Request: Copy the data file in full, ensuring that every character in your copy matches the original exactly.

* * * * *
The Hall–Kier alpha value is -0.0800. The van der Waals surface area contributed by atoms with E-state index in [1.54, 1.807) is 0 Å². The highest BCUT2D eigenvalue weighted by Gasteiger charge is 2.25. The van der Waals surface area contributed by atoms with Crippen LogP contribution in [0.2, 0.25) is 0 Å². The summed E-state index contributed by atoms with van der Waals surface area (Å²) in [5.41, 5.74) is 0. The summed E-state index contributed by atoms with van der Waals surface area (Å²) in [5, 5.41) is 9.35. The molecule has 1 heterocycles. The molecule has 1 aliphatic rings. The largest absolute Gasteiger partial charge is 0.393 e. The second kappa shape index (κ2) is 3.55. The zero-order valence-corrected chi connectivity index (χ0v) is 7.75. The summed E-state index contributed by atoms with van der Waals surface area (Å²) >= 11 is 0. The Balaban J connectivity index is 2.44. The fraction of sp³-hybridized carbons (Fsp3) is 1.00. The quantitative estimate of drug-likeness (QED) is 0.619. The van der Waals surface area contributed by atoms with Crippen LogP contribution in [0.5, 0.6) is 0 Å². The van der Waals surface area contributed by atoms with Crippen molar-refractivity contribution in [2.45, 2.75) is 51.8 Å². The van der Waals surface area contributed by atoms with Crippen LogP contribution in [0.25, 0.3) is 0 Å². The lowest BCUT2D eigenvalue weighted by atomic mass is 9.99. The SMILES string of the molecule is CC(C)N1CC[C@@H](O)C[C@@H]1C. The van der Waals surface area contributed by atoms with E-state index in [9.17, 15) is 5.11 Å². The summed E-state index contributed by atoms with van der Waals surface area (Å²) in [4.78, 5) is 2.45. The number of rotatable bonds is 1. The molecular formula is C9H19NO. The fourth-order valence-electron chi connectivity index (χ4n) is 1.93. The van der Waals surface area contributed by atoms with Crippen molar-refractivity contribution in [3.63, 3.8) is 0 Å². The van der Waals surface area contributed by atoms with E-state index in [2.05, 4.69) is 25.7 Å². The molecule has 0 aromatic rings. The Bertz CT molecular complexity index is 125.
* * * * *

The Hall–Kier alpha value is -0.0800. The van der Waals surface area contributed by atoms with E-state index in [1.54, 1.807) is 0 Å². The highest BCUT2D eigenvalue weighted by Gasteiger charge is 2.25. The van der Waals surface area contributed by atoms with Crippen LogP contribution in [0.2, 0.25) is 0 Å². The summed E-state index contributed by atoms with van der Waals surface area (Å²) in [5.41, 5.74) is 0. The summed E-state index contributed by atoms with van der Waals surface area (Å²) in [5, 5.41) is 9.35. The molecule has 1 heterocycles. The molecule has 1 aliphatic rings. The largest absolute Gasteiger partial charge is 0.393 e. The second kappa shape index (κ2) is 3.55. The zero-order valence-corrected chi connectivity index (χ0v) is 7.75. The summed E-state index contributed by atoms with van der Waals surface area (Å²) >= 11 is 0. The Balaban J connectivity index is 2.44. The fraction of sp³-hybridized carbons (Fsp3) is 1.00. The quantitative estimate of drug-likeness (QED) is 0.619. The van der Waals surface area contributed by atoms with Crippen LogP contribution in [0.5, 0.6) is 0 Å². The van der Waals surface area contributed by atoms with Crippen molar-refractivity contribution in [2.45, 2.75) is 51.8 Å². The van der Waals surface area contributed by atoms with Crippen LogP contribution in [0.25, 0.3) is 0 Å². The lowest BCUT2D eigenvalue weighted by atomic mass is 9.99. The SMILES string of the molecule is CC(C)N1CC[C@@H](O)C[C@@H]1C. The van der Waals surface area contributed by atoms with E-state index in [9.17, 15) is 5.11 Å². The summed E-state index contributed by atoms with van der Waals surface area (Å²) in [4.78, 5) is 2.45. The number of rotatable bonds is 1. The molecular formula is C9H19NO. The fourth-order valence-electron chi connectivity index (χ4n) is 1.93. The van der Waals surface area contributed by atoms with Crippen molar-refractivity contribution in [3.63, 3.8) is 0 Å². The van der Waals surface area contributed by atoms with E-state index in [2.05, 4.69) is 25.7 Å². The molecule has 0 aromatic rings. The Bertz CT molecular complexity index is 125.